Tea, like many other beverages, can act as a catalyst for socializing — tea biscuits are served, tea flows; so does the gossip. For international AIDS activist Jessica Whitbread, a queer woman living with HIV and the global chair of the International Community of Women Living with HIV/AIDS (ICW), tea parties are also a powerful tool to create dialogue and global networks among positive women.
Since she was first diagnosed 12 years ago, Whitbread has dedicated her life to creating social spaces where HIV-positive people can have fun while feeling safe, sexy and loved. She’s probably best known for organizing the now international (she’s hosted it in several cities) underwear dance party No Pants No Problem, which she says acts as “an opportunity for open engagement and time-based, social performances” in places where such opportunities may otherwise not exist.
Her most recent endeavour, Tea Time: Mapping Informal Networks of Women Living with HIV, is based on her master’s thesis at York University. It is now not only a community arts project, but also a beautiful coffee table book created by Vancouver graphic designer Jonathan Lefrançois. The book is a compilation of conversations and personal letters from more than 64 women living with HIV from all over the world. It includes beautiful photos of teacups collected from parties hosted by Whitbread.
The first book launch of a series was held at Montreal bowling alley/bar/restaurant Notre Dame des Quilles. Organizers draped tables cluttered with teacups in delicate lace cloths and doilies, and the event had an abundance of Whitbread’s own fair-trade organic goods.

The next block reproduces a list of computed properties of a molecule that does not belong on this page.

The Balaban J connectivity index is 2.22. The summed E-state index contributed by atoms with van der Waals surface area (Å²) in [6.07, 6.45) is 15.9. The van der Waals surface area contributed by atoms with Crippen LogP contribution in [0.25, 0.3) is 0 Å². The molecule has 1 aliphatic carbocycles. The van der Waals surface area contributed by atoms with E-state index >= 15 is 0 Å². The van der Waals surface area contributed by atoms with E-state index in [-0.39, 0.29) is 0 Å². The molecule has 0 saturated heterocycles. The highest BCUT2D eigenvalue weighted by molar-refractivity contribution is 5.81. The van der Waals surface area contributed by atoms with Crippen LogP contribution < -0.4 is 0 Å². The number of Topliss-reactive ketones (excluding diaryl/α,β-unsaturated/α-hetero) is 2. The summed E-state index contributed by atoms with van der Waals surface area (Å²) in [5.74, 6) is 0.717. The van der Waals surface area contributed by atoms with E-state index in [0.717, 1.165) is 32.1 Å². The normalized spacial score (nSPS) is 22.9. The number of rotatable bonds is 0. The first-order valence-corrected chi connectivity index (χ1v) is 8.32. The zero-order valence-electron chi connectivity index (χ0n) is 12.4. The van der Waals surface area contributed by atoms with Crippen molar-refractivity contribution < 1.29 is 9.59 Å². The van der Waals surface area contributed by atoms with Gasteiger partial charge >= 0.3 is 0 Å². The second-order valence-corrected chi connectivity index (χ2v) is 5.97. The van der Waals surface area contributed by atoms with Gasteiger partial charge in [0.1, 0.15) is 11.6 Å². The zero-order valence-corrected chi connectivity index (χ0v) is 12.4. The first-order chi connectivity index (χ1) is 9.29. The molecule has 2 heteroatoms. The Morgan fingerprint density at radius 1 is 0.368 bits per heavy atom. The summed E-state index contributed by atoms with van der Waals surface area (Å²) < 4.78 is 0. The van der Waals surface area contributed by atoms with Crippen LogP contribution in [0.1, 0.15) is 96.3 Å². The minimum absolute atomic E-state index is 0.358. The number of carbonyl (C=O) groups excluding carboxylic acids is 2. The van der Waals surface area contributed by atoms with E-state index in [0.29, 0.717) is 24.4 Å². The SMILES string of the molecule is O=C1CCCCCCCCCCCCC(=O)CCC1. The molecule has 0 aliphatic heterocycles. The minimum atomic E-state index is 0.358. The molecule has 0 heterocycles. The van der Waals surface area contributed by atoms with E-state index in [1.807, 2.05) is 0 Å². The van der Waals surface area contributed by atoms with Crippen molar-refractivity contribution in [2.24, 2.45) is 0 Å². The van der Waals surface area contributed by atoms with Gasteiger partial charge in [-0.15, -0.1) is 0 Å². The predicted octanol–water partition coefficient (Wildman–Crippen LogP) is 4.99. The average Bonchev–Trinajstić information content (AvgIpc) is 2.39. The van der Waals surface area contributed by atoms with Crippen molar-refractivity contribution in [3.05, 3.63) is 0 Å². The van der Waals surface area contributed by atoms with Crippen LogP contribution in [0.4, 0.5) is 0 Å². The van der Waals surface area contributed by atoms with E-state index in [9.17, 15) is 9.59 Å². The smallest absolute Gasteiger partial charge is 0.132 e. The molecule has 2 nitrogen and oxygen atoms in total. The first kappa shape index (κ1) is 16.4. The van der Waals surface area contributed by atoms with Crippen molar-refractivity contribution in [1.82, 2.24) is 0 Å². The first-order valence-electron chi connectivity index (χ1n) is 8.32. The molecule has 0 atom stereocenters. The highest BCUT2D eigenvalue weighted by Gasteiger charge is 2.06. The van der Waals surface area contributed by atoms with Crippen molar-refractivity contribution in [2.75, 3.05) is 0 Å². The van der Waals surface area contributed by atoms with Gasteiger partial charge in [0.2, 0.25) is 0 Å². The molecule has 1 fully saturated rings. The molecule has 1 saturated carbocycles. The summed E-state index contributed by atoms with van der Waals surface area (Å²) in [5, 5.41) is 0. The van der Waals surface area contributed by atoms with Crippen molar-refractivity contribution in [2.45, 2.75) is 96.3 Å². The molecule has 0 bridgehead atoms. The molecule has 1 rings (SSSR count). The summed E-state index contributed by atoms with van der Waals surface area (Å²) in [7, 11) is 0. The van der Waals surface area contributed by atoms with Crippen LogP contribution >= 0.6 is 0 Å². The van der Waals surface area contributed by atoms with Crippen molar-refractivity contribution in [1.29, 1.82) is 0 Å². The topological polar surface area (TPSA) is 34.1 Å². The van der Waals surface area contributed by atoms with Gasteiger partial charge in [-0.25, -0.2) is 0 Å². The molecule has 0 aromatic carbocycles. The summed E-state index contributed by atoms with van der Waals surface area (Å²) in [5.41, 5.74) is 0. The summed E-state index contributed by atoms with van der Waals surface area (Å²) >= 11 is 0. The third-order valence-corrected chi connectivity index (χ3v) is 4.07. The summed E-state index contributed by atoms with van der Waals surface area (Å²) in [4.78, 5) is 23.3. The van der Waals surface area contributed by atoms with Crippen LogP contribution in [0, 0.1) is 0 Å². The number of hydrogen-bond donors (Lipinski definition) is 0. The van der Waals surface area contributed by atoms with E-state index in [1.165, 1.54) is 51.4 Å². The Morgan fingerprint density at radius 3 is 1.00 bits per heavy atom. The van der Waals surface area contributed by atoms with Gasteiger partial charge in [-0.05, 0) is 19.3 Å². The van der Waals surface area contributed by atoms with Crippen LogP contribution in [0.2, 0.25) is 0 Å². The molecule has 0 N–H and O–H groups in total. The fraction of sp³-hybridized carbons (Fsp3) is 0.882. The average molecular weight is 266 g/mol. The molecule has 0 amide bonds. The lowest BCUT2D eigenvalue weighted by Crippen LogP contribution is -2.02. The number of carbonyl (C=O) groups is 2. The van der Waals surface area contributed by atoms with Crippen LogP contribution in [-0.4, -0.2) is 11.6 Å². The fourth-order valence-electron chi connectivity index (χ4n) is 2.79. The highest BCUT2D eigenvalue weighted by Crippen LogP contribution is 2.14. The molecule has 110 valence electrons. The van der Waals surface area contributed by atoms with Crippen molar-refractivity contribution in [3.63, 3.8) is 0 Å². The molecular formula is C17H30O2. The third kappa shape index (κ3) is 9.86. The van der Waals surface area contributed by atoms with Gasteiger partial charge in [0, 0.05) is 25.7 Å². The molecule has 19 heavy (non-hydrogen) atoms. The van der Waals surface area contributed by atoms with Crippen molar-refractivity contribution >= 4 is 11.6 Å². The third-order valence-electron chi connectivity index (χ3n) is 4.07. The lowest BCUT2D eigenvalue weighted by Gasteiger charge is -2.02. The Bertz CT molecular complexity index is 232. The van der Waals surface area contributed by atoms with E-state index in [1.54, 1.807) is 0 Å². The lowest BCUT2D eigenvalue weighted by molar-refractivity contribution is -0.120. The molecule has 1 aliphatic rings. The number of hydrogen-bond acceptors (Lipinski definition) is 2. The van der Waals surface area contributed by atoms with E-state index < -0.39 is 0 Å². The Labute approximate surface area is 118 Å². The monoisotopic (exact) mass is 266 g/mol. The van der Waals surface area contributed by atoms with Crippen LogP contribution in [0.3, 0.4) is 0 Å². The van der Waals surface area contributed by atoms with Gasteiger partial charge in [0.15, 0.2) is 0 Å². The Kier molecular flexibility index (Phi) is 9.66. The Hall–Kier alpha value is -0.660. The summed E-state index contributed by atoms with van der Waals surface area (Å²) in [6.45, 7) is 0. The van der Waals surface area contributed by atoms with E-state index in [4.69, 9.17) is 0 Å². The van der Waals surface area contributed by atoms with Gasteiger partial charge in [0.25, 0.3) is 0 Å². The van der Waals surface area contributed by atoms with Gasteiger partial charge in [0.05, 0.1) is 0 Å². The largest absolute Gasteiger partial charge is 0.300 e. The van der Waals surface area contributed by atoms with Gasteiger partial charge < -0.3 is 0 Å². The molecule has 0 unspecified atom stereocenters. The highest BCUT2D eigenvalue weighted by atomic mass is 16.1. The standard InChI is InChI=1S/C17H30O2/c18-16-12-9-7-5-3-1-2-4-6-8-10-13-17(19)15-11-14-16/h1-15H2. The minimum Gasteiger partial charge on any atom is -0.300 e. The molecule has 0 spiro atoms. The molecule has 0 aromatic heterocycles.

A free online copy of the book was projected on the wall, and hard copies — including limited edition copies with unique handcrafted cover sleeves by artists Johnny Forever, Anthea Black and Jessica MacCormack — were available for purchase. All money raised is put back into the project.
Tea Time reads like a diary, since it’s compiled with highly personal accounts of women’s experiences with diagnosis and the stigma and loneliness they often face. Whitbread also discusses her own experience, which is infused with her academic background and even provides a guideline for hosting tea parties. With each party, new letters are written and cups of tea are shared, giving ostracized women previously living in silence a collective voice and the ability to become part of a global family of women with experiences similar to theirs.